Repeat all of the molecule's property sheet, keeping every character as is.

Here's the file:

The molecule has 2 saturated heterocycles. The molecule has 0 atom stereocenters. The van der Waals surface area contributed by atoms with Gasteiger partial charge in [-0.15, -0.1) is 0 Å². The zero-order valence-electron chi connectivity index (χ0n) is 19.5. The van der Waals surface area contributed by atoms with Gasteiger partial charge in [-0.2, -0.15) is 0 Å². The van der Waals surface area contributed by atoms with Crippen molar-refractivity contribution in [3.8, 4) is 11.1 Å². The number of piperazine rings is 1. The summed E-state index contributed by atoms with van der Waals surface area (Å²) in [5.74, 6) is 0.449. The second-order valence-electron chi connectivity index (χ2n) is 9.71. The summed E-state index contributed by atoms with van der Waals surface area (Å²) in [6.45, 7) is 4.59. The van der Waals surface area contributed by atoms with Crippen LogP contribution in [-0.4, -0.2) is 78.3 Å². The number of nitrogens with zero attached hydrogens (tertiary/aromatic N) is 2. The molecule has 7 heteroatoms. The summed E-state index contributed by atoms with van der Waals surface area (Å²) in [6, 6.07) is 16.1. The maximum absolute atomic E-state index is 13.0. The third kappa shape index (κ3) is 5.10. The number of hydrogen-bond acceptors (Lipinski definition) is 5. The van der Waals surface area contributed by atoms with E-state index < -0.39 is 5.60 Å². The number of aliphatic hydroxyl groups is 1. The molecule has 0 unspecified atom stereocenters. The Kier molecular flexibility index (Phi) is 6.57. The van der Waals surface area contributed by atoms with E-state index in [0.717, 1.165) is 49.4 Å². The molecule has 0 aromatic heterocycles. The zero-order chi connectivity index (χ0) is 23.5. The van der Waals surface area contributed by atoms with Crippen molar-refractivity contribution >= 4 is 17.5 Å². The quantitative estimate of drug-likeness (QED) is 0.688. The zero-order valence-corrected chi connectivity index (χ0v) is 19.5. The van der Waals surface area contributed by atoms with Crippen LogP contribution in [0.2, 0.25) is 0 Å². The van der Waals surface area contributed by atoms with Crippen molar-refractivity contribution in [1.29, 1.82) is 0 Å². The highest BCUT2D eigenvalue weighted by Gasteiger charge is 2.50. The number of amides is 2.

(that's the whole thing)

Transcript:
The molecule has 2 saturated heterocycles. The molecule has 0 atom stereocenters. The van der Waals surface area contributed by atoms with Gasteiger partial charge in [-0.15, -0.1) is 0 Å². The zero-order valence-electron chi connectivity index (χ0n) is 19.5. The van der Waals surface area contributed by atoms with Gasteiger partial charge in [-0.2, -0.15) is 0 Å². The van der Waals surface area contributed by atoms with Crippen molar-refractivity contribution in [3.8, 4) is 11.1 Å². The number of piperazine rings is 1. The summed E-state index contributed by atoms with van der Waals surface area (Å²) in [5.74, 6) is 0.449. The second-order valence-electron chi connectivity index (χ2n) is 9.71. The summed E-state index contributed by atoms with van der Waals surface area (Å²) in [6.45, 7) is 4.59. The van der Waals surface area contributed by atoms with Crippen LogP contribution in [-0.4, -0.2) is 78.3 Å². The number of nitrogens with zero attached hydrogens (tertiary/aromatic N) is 2. The molecule has 7 heteroatoms. The summed E-state index contributed by atoms with van der Waals surface area (Å²) in [6, 6.07) is 16.1. The maximum absolute atomic E-state index is 13.0. The third kappa shape index (κ3) is 5.10. The number of hydrogen-bond acceptors (Lipinski definition) is 5. The van der Waals surface area contributed by atoms with E-state index < -0.39 is 5.60 Å². The number of aliphatic hydroxyl groups is 1. The molecule has 0 unspecified atom stereocenters. The Kier molecular flexibility index (Phi) is 6.57. The van der Waals surface area contributed by atoms with E-state index in [0.717, 1.165) is 49.4 Å². The molecule has 0 aromatic heterocycles. The zero-order chi connectivity index (χ0) is 23.5. The van der Waals surface area contributed by atoms with Crippen molar-refractivity contribution >= 4 is 17.5 Å². The quantitative estimate of drug-likeness (QED) is 0.688. The zero-order valence-corrected chi connectivity index (χ0v) is 19.5. The van der Waals surface area contributed by atoms with Crippen LogP contribution in [0.2, 0.25) is 0 Å². The van der Waals surface area contributed by atoms with Crippen molar-refractivity contribution in [1.29, 1.82) is 0 Å². The highest BCUT2D eigenvalue weighted by Gasteiger charge is 2.50. The number of amides is 2.